Junk Food Laws May Actually Improve Childhood Obesity Rates, Study Finds
“Junk food” laws are often not well-received by society, as while overall they contribute to the common good, they also take away a small, remaining bit of parental agency even if parents may not always make perfect choices for their children.
But junk food laws, however controversial, may have one thing going for them — apparently, they work. A new study published in the medical journal Pediatrics is the first to examine the effects of junk food laws affecting schools as well as the net impact on a population of children that is suffering from increased weight gain overall and the resultant health problems from decreased physical activity and increased caloric intake, and the research supports the case for creating junk food laws in the first place.
First Lady Michelle Obama has come under fire for her initiatives in combating childhood obesity, with Republican former VP candidate Sarah Palin bringing trays of cookies to school kids in defiance of Mrs. Obama’s work in fighting poor nutrition among schoolkids.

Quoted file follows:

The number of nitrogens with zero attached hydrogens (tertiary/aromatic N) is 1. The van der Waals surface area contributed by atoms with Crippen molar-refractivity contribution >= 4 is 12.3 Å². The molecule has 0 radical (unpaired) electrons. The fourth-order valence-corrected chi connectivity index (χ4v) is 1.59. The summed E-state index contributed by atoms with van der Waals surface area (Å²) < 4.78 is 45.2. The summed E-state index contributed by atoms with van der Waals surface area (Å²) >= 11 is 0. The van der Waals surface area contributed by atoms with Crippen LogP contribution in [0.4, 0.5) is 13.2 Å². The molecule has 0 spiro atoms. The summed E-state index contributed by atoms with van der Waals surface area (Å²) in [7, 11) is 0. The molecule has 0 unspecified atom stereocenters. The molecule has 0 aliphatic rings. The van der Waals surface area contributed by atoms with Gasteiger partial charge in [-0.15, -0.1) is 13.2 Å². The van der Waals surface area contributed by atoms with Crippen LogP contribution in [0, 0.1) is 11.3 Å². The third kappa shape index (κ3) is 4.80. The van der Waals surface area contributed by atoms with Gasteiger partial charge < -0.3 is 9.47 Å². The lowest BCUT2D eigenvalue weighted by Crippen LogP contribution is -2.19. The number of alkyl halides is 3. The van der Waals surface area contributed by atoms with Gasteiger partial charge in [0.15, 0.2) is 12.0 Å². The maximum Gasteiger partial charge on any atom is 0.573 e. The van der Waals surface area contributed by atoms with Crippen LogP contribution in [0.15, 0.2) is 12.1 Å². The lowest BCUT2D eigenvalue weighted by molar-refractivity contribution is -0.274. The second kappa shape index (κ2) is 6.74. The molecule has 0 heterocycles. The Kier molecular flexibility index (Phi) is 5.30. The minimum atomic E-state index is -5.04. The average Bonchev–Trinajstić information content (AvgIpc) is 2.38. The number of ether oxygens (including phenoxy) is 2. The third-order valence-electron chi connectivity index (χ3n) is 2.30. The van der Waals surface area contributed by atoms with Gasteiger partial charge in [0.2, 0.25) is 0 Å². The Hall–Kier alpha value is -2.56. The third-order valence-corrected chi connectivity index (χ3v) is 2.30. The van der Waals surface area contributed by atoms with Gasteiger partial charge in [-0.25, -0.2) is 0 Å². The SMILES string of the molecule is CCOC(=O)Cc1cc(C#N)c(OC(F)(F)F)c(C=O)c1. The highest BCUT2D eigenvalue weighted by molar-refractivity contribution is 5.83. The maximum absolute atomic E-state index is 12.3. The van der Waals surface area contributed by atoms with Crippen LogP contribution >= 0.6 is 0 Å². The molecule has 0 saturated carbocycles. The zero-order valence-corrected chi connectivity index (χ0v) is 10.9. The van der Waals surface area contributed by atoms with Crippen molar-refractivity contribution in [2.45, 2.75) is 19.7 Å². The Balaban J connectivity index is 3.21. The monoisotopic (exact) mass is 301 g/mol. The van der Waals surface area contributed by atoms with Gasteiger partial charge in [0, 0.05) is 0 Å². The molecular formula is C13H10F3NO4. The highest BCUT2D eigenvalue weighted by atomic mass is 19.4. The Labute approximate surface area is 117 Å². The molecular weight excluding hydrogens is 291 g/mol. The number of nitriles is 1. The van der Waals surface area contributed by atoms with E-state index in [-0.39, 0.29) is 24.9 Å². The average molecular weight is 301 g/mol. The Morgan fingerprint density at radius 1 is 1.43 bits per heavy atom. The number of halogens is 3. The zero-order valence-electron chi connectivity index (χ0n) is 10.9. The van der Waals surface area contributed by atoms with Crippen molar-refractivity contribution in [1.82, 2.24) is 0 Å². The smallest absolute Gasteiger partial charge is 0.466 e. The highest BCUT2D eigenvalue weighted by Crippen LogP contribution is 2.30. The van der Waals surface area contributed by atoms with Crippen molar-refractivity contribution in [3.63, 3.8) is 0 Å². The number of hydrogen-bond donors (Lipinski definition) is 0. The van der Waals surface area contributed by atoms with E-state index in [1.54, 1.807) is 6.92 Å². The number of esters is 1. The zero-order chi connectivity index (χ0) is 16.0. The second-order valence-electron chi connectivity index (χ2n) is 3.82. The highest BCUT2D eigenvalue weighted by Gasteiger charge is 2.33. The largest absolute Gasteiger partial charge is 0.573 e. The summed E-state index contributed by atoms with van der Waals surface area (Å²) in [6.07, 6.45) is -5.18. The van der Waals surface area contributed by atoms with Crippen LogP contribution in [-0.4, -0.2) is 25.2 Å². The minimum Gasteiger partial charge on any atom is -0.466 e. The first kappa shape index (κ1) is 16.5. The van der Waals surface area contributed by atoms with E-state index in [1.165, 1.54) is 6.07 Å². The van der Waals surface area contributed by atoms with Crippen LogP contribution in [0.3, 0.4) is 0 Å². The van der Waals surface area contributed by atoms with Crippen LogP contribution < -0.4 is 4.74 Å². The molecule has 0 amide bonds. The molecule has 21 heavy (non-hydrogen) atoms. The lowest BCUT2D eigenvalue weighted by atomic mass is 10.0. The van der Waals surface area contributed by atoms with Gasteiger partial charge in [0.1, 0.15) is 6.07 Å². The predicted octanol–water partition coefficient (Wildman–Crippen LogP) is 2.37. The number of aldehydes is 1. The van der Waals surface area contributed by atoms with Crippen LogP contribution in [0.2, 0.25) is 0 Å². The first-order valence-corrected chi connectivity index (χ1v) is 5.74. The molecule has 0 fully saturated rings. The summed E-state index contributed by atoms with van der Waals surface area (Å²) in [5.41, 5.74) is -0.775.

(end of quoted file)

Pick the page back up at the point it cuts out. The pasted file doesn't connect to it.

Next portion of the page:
But while junk food laws are seen as oppressive and a form of nanny statism, the restrictions are somewhat efficient. HealthDay spoke to the study’s lead researcher, Dr. Daniel Taber of the University of Illinois, Chicago.
Taber explained that math supports the creation of junk food laws, as over time, kids who were subject to the restrictions did indeed gain less weight:
“Students who went to a school with strong laws in fifth grade gained, on average, 0.25 fewer BMI units over the three years than students in schools with no such laws… It is difficult to translate that to pounds, Taber said. Roughly, it would be 1.25 fewer pounds for a 5-foot-tall child who started out at 100 pounds in 2003.”
The junk food laws study appeared on the web on August 13, and will be published in the September print edition of Pediatrics.